Me: How is the girl?
COP: She is fine
Me: Ok, that's cool... Can the truck be driven the 2 blocks back to the station
COP: Maybe..ya, I think she said she's taking it to the station. It's in pretty bad shape...
Me: I don't care... at 35 years old it's one hell of a lot easier for me to find a 3000 dollar truck than another 20 year old girlfriend
COP: (laughing) she is fine
Me: Thanks

She gets back to the station a little sore but not complaining of anything major. Her biggest fear is that one of my units would have responded to the call and called me before she had the chance to. I told her it was just the truck... had she wrecked the motorcycle then we might have had an issue.

Meanwhile back in the hurricane deployment stage we are still short 2 units and 3 sets of ALS gear. We don't want to send any basic crews because they are not billed the same as ALS crews. If we send all ALS crews obviously the paycheck is MUCH larger. So I'm in the mad scramble to get everything ready. We only have 24 hours from the time of being activated to get to Texas and check in and it's a LONG run for us.

That night she was heading home and stated that she was going to make a trip to the ER to just get checked out.. her neck was sore and she didn't want to be FUBAR the next morning. I took a couple sleeping pills and forced myself to go to bed early so I'd be ready when the deployment call cam in in the morning. She ended up back at my house later that evening although i couldn't tell you when.. I noticed something soft that smelled nice in the morning and that's the first time I knew she was there.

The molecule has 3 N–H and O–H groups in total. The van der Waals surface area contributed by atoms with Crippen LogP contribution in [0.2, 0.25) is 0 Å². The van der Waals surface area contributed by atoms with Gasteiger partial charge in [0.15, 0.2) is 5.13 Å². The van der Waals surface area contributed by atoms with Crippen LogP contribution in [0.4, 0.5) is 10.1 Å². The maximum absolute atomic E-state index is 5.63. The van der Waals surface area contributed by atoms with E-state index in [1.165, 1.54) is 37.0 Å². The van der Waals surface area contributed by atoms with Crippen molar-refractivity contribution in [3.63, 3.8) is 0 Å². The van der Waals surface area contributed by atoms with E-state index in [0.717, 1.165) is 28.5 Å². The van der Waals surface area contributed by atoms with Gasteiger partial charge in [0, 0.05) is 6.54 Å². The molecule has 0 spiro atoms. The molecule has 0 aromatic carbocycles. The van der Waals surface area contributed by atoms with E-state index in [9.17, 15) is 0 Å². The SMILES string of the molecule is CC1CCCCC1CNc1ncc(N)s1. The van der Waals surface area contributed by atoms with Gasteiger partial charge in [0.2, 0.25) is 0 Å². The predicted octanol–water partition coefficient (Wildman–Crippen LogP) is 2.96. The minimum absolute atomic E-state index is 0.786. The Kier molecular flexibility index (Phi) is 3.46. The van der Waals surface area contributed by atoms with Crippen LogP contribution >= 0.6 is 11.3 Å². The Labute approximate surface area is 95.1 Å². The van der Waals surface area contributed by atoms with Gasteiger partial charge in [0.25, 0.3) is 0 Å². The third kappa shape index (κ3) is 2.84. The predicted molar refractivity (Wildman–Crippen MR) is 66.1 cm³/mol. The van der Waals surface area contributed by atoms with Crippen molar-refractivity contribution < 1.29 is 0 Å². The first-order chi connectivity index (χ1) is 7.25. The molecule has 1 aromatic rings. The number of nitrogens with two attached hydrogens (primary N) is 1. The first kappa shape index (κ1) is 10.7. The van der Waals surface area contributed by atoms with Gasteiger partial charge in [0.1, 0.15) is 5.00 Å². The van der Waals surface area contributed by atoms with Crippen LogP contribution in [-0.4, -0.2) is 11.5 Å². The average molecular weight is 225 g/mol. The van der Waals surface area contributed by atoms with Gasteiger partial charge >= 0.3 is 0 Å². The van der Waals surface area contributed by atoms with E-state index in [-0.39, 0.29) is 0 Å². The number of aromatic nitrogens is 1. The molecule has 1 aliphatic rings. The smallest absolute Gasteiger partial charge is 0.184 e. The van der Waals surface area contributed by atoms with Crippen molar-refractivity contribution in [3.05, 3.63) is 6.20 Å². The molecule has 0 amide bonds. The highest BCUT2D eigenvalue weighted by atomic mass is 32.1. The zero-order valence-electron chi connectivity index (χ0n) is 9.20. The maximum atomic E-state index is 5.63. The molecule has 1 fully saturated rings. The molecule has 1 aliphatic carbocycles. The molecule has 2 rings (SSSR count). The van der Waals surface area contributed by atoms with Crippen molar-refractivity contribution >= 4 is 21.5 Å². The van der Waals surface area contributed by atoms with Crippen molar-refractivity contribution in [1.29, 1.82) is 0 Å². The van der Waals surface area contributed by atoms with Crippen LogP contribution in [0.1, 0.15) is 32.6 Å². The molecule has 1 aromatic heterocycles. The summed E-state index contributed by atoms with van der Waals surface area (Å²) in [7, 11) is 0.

She heads off to have breakfast with her father and his friends and I head into the station with the rookie and all of our gear. No call yet and everything is set on my end so I decide to face my fears and go have breakfast with her and her Father.

It was not nearly as bad as I had imagined. The conversation was light and everyone was cutting up. They were teasing her pretty bad about wrecking the truck the day prior and my guys were just happy to have me buying them breakfast. We finished our meal barely and my phone rings... Get your team and head for Texas.

We just about kill ourselves getting to Texas in time but here I sit in a parking lot in Houston after being in San Antonio all day yesterday. I know the score now from the Gustav deployment and besides missing baby girl and the boys I'm ok with the world at large.

My guys want to go, they are pumped up on stale biscuits and coffee..they want to work and I keep telling all of them that it takes time. FEMA moves at their own pace and things don't happen on "Paramedic Time"

We are here to help.. waiting on a hurricane that is predicted to be pretty bad. As of right now though we sit and wait. I think I hear the porta-john calling my name. That MRE I ate yesterday is about to be re-visted and I don't think it's going to be plesant.

I'll write more as soon as I can.